Last season, the Warriors finished with a 7-10 record over the last 17 games. They also dealt with injuries to Curry, Kevin Durant and Klay Thompson, and were locked into the West’s No. 2 seed for much of the final stretch.

After the All-Star break this season, the Warriors lost five of their first nine games. The loss at home to the lowly Suns prompted a different approach on the road. 

"It's definitely a different mindset," Kerr said. "Each game takes on more importance. Last year, I think the final 20 games, we kind of knew we were going to be the two seed, so its a little different this year, and I think it's going to help us." 

In the first game of the trip, Golden State beat Houston behind 27 points, eight rebounds and seven assists from Cousins. Three nights later, the Warriors held the Thunder to just 32.3 percent shooting, including a 2-of-16 performance from All-Star guard Russell Westbrook. 

"The first two games were important to us, especially after that Phoenix loss," Durant said Tuesday. "To come out and beat two teams on the road, it was probably the best two-game stretch of the season for us, and we needed that, we needed to feel good about ourselves, going on the plane, going to practice the next day."

[RELATED: Steph hits 300 3-pointers in a season ... again]

Now, with 12 games left in the season, the goals Green laid out following the loss to Boston still are within reach.

Following Tuesday's win, Golden State is a half-game up on Denver for the West's top spot, armed with a tiebreaker and a home matchup April 2. For a team that's won three championships in the last four years, this is familiar territory.

"It's always good to set goals and reach something, but for us, we know exactly where we want to be," Durant said. "We've reached the point twice, and we had fun doing it. We were a two seed last year, and we started off on the road in the Western Conference Finals and won Game 1, so it's about playing great basketball. I think everybody's in a great rhythm, groove, I think that's way more important than trying to get a seed." 

"We know what we're capable of," Curry added. "It's just a matter if we do it on a night-to-night basis."

How Jonas Jerebko came out of hibernation, helped spark Warriors' win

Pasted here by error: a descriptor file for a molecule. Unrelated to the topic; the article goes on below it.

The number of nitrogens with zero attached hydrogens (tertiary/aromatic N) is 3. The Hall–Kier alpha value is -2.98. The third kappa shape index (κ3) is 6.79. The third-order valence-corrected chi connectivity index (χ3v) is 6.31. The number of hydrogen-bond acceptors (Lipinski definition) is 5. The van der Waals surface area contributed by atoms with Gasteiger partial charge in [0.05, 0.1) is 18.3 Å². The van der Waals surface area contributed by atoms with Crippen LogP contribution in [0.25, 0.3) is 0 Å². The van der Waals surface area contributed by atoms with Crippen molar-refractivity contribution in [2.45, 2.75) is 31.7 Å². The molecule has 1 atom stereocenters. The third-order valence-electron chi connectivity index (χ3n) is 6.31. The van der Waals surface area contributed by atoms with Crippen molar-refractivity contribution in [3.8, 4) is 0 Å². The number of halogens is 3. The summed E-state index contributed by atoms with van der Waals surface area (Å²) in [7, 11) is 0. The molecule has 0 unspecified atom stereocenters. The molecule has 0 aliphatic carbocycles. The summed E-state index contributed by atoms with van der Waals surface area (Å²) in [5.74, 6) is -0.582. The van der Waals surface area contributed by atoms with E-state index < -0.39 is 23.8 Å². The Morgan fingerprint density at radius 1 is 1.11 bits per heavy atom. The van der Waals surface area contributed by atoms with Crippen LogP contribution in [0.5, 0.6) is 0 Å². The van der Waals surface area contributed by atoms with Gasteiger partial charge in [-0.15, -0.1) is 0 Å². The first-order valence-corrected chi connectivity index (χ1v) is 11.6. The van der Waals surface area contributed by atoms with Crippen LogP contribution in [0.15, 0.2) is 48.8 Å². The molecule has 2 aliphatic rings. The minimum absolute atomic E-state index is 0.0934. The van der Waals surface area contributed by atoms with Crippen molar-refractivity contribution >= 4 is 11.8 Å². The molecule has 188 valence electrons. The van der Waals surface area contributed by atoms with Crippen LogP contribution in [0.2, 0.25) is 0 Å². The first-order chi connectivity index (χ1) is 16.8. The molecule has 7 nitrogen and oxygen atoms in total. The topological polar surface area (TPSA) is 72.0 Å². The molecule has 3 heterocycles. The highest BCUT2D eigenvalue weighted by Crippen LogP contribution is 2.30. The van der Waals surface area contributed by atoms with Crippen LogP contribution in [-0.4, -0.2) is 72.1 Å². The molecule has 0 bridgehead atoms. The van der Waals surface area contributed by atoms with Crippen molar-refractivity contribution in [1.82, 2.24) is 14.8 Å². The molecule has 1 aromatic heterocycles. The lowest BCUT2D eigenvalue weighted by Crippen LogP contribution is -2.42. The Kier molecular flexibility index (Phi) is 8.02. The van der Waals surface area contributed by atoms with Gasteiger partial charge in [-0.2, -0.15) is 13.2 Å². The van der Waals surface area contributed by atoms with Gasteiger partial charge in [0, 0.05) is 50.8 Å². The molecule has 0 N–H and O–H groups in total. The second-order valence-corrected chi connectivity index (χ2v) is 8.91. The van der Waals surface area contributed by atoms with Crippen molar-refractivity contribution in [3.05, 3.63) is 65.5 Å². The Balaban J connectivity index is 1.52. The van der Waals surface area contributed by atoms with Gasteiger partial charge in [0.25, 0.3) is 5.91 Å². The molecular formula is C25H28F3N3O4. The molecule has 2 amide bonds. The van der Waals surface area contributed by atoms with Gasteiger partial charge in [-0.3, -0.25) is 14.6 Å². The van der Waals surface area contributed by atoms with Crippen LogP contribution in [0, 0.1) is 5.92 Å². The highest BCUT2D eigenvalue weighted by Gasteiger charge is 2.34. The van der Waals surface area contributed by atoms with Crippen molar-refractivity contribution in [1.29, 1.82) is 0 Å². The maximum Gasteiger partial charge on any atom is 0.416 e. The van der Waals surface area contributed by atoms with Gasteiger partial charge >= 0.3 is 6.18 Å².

How Jonas Jerebko came out of hibernation, helped spark Warriors' win

After spending much of the past three months in hoops hibernation, Jonas Jerebko resurfaced Tuesday night and reminded the Warriors why they hired him last summer.

The 6-foot-10 forward came off the bench in the second quarter and stunned not only the Minnesota Timberwolves but also the Warriors by lighting up the scoreboard at a level usually reserved for the likes of Stephen Curry, Kevin Durant and Klay Thompson.

Jerebko took three 3-pointers and made them all. His 4-of-6 shooting from the field and 3-of-3 shooting from the free-throw line translated to 14 points in nine minutes.

Who was that guy?

“I haven’t played him much at all, and the guys were taking a lot of joy from Jonas’ performance,” Warriors coach Steve Kerr told reporters after a 117-107 win at Target Center. “He’s just a pro. He comes out there and hasn’t played in about a month and stays ready and does that. That’s why he is who he is.”

Jerebko scored 18 points in 18 minutes -- the first time he hit double figures since Dec. 22, when he rang up a season-high 23 points in a win over the Dallas Mavericks. For someone who hadn’t seen much action, Jerebko's timing and rhythm was flawless.

The Warriors signed Jerebko in hopes of getting some offense off the bench. To be specific, they identified the veteran power forward as someone capable of stretching the floor, making life easier for his teammates.

And for a while, they were getting what they wanted, with Jerebko drilling 37 3-pointers in his first two months as a Warrior.

But he made just 18 triples over the next three months. His shot deserted him, his minutes vanished and he became a cheerleader.

The roles were reversed Tuesday. His teammates were enjoying the Jerebko Show.

“If he knocks down those shots and keeps shooting them with confidence, he builds off that,” Kevin Durant said. “He made his first few. And then he got going. He’s driving to the rim, he’s shooting hook shots. You knock a few shots down, then your confidence is through the roof.”

Jerebko kept busy by putting in work. There were times when he wondered where he fit, if he still fit and whether he’d have another chance. He only knew that if the opportunity came, he would have to produce.

“Stay in the gym,” he said. “Get early to practice, get shots up and work on your conditioning and always stay ready. Control what you can control.

“It helps when you’ve been in the situation before, which I have. I’m confident in my abilities, so like I said, I’ve just got to stay ready and help the team out whenever they need it. That’s all I can do, and tonight was a good night.”

With 12 games remaining in the regular season, the coaching staff is assessing the roster, evaluating individuals and pondering matchups for the playoffs. They believe there will be games when Jerebko can make an impact.

If his shot is falling as it did Tuesday, that would apply to any game and any opponent.

“He fits their system well, and he can shoot the ball well,” Timberwolves coach Ryan Saunders said. “If you allow him to be comfortable, he’s a difference maker for that team.”

[RELATED: Steph reaches 300 3-pointers in a season for third time]

Not every defense will allow him or anybody else the privilege of comfort. Jerebko knows that. The Warriors know that.

They only hope one comfortable night can lead to a few more in the coming weeks.